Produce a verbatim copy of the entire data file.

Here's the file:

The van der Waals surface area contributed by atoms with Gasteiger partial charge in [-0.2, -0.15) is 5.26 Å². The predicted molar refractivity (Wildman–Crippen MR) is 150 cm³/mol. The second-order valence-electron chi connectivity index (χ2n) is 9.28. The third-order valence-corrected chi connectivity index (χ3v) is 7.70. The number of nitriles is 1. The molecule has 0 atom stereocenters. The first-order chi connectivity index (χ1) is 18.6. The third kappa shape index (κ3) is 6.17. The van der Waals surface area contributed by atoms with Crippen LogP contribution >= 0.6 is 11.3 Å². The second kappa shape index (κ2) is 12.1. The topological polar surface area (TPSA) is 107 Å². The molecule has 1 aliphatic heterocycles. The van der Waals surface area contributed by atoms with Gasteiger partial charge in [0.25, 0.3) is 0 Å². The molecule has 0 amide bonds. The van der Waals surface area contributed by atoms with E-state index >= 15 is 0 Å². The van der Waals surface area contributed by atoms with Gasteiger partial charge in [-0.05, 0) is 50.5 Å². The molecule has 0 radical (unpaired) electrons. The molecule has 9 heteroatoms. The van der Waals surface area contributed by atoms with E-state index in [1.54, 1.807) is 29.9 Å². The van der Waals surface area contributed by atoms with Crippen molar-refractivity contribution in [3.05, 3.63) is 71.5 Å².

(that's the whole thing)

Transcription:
The van der Waals surface area contributed by atoms with Gasteiger partial charge in [-0.2, -0.15) is 5.26 Å². The predicted molar refractivity (Wildman–Crippen MR) is 150 cm³/mol. The second-order valence-electron chi connectivity index (χ2n) is 9.28. The third-order valence-corrected chi connectivity index (χ3v) is 7.70. The number of nitriles is 1. The molecule has 0 atom stereocenters. The first-order chi connectivity index (χ1) is 18.6. The third kappa shape index (κ3) is 6.17. The van der Waals surface area contributed by atoms with Crippen LogP contribution >= 0.6 is 11.3 Å². The second kappa shape index (κ2) is 12.1. The topological polar surface area (TPSA) is 107 Å². The molecule has 1 aliphatic heterocycles. The van der Waals surface area contributed by atoms with Gasteiger partial charge in [0.25, 0.3) is 0 Å². The molecule has 0 amide bonds. The van der Waals surface area contributed by atoms with E-state index >= 15 is 0 Å². The van der Waals surface area contributed by atoms with Gasteiger partial charge in [-0.05, 0) is 50.5 Å². The molecule has 0 radical (unpaired) electrons. The molecule has 9 heteroatoms. The van der Waals surface area contributed by atoms with E-state index in [1.54, 1.807) is 29.9 Å². The van der Waals surface area contributed by atoms with Crippen molar-refractivity contribution in [3.05, 3.63) is 71.5 Å².